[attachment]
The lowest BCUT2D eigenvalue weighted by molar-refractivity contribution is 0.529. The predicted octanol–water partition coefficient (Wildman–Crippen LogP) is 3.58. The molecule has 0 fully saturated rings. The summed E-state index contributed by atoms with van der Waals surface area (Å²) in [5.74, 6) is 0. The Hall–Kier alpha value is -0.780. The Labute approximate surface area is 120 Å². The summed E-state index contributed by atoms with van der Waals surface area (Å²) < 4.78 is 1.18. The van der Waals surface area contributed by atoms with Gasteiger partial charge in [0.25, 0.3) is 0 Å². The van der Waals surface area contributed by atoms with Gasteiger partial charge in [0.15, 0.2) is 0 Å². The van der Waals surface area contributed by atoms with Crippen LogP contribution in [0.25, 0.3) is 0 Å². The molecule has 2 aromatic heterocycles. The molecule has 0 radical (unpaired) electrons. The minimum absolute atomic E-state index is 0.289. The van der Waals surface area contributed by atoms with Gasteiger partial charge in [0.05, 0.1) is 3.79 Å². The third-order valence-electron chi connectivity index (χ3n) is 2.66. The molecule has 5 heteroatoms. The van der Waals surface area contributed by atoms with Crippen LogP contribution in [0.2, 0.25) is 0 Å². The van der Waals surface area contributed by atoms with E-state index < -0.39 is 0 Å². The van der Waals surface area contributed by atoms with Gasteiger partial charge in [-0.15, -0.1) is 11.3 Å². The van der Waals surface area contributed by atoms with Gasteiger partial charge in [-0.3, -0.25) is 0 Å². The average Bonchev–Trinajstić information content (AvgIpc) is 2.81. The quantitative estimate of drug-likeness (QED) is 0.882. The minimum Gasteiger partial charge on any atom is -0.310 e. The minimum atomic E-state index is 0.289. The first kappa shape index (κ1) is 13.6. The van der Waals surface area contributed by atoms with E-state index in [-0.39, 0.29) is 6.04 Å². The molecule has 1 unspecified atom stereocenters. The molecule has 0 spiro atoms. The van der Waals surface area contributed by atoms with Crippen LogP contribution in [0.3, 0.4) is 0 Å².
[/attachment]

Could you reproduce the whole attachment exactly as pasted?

The lowest BCUT2D eigenvalue weighted by molar-refractivity contribution is 0.529. The predicted octanol–water partition coefficient (Wildman–Crippen LogP) is 3.58. The molecule has 0 fully saturated rings. The summed E-state index contributed by atoms with van der Waals surface area (Å²) in [5.74, 6) is 0. The Hall–Kier alpha value is -0.780. The Labute approximate surface area is 120 Å². The summed E-state index contributed by atoms with van der Waals surface area (Å²) < 4.78 is 1.18. The van der Waals surface area contributed by atoms with Gasteiger partial charge in [0.25, 0.3) is 0 Å². The van der Waals surface area contributed by atoms with Gasteiger partial charge in [0.15, 0.2) is 0 Å². The van der Waals surface area contributed by atoms with Crippen LogP contribution in [0.25, 0.3) is 0 Å². The molecule has 2 aromatic heterocycles. The molecule has 0 radical (unpaired) electrons. The minimum absolute atomic E-state index is 0.289. The van der Waals surface area contributed by atoms with Gasteiger partial charge in [0.05, 0.1) is 3.79 Å². The third-order valence-electron chi connectivity index (χ3n) is 2.66. The molecule has 5 heteroatoms. The van der Waals surface area contributed by atoms with Crippen LogP contribution in [0.2, 0.25) is 0 Å². The van der Waals surface area contributed by atoms with E-state index < -0.39 is 0 Å². The van der Waals surface area contributed by atoms with Gasteiger partial charge in [-0.15, -0.1) is 11.3 Å². The van der Waals surface area contributed by atoms with Gasteiger partial charge in [-0.3, -0.25) is 0 Å². The average Bonchev–Trinajstić information content (AvgIpc) is 2.81. The quantitative estimate of drug-likeness (QED) is 0.882. The minimum Gasteiger partial charge on any atom is -0.310 e. The minimum atomic E-state index is 0.289. The first kappa shape index (κ1) is 13.6. The van der Waals surface area contributed by atoms with E-state index in [-0.39, 0.29) is 6.04 Å². The molecule has 1 unspecified atom stereocenters. The molecule has 0 spiro atoms. The van der Waals surface area contributed by atoms with Crippen LogP contribution in [0.3, 0.4) is 0 Å².